Ideally you want to reach an optimal level of ketosis. This is when your body is using fat for fuel as much as possible: you can measure when this happens by checking for ketones in your body. The body breaks down fat into ketones before it is used for energy. You can measure these ketones in your blood, breath or urine.
The Keto Zone Graph pictured above shows us that the optimal level is when blood ketones have reached 1.5 (millimolar). A reading over 1.5 indicates the body is definitely using fat as the primary fuel. This optimal, green, zone extends to about 3.0 millimolar. After 3.0 you get into starvation ketosis, which sends the wrong signals to your body.
On the far right, in red, is Ketoacidosis, over 10 millimolar but this is virtually impossible unless you have severe insulin-dependant diabetes. The aim is to keep your blood ketone level in the optimal zone of 1.5 to 3.0 millimolar. You can do this by measuring your blood ketones or by observing physical symptoms. Honestly, especially in the early days, it is much easier, and kinda fun, when you can tell for sure you have hit the sweet-spot of optimal ketosis.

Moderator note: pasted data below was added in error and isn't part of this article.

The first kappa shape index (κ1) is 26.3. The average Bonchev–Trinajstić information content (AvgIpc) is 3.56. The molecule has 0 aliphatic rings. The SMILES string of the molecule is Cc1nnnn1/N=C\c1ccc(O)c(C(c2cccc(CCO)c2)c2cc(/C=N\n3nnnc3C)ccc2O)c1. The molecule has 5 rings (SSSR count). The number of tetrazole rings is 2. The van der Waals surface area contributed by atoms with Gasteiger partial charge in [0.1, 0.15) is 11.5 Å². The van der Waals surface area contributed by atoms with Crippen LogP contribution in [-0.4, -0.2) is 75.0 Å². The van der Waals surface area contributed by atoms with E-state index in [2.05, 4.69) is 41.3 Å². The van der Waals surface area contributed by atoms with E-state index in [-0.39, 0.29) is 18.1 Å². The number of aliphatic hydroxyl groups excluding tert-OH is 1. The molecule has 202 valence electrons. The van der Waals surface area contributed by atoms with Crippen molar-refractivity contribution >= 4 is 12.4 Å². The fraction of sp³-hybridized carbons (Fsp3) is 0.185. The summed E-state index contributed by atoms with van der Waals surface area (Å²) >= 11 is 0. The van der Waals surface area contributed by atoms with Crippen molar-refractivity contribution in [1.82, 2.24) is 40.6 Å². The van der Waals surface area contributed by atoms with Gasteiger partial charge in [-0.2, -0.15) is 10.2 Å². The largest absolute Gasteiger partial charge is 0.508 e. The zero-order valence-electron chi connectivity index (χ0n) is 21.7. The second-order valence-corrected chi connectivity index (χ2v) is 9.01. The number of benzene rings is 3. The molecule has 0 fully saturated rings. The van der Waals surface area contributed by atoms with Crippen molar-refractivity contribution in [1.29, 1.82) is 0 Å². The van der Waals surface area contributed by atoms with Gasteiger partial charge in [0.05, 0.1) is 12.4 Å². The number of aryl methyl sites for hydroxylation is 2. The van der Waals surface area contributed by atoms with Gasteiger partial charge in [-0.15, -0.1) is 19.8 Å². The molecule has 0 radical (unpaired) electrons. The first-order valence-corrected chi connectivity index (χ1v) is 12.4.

The urine test strips are very cheap and pretty simple to use but not very accurate. The blood and breath meters are more expensive, but still very affordable for most people. If you think it would support you to gather data, then invest a little to make it easy.